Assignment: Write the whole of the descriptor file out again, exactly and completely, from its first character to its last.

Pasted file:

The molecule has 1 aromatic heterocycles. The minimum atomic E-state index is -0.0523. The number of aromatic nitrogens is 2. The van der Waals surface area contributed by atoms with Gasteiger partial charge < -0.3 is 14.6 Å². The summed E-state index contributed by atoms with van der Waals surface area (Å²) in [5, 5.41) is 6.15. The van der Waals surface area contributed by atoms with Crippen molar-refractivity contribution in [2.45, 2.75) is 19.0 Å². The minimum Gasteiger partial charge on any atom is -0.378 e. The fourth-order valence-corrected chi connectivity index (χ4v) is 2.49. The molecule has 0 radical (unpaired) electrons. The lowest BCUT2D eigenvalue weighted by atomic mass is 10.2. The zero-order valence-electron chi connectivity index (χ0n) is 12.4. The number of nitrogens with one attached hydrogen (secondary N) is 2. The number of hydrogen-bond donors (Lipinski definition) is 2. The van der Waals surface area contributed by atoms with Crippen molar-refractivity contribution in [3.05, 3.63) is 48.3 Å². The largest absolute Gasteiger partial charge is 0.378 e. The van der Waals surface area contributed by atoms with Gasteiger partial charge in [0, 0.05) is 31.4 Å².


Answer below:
The molecule has 1 aromatic heterocycles. The minimum atomic E-state index is -0.0523. The number of aromatic nitrogens is 2. The van der Waals surface area contributed by atoms with Gasteiger partial charge < -0.3 is 14.6 Å². The summed E-state index contributed by atoms with van der Waals surface area (Å²) in [5, 5.41) is 6.15. The van der Waals surface area contributed by atoms with Crippen molar-refractivity contribution in [2.45, 2.75) is 19.0 Å². The minimum Gasteiger partial charge on any atom is -0.378 e. The fourth-order valence-corrected chi connectivity index (χ4v) is 2.49. The molecule has 0 radical (unpaired) electrons. The lowest BCUT2D eigenvalue weighted by atomic mass is 10.2. The zero-order valence-electron chi connectivity index (χ0n) is 12.4. The number of nitrogens with one attached hydrogen (secondary N) is 2. The number of hydrogen-bond donors (Lipinski definition) is 2. The van der Waals surface area contributed by atoms with Crippen molar-refractivity contribution in [3.05, 3.63) is 48.3 Å². The largest absolute Gasteiger partial charge is 0.378 e. The van der Waals surface area contributed by atoms with Gasteiger partial charge in [0, 0.05) is 31.4 Å².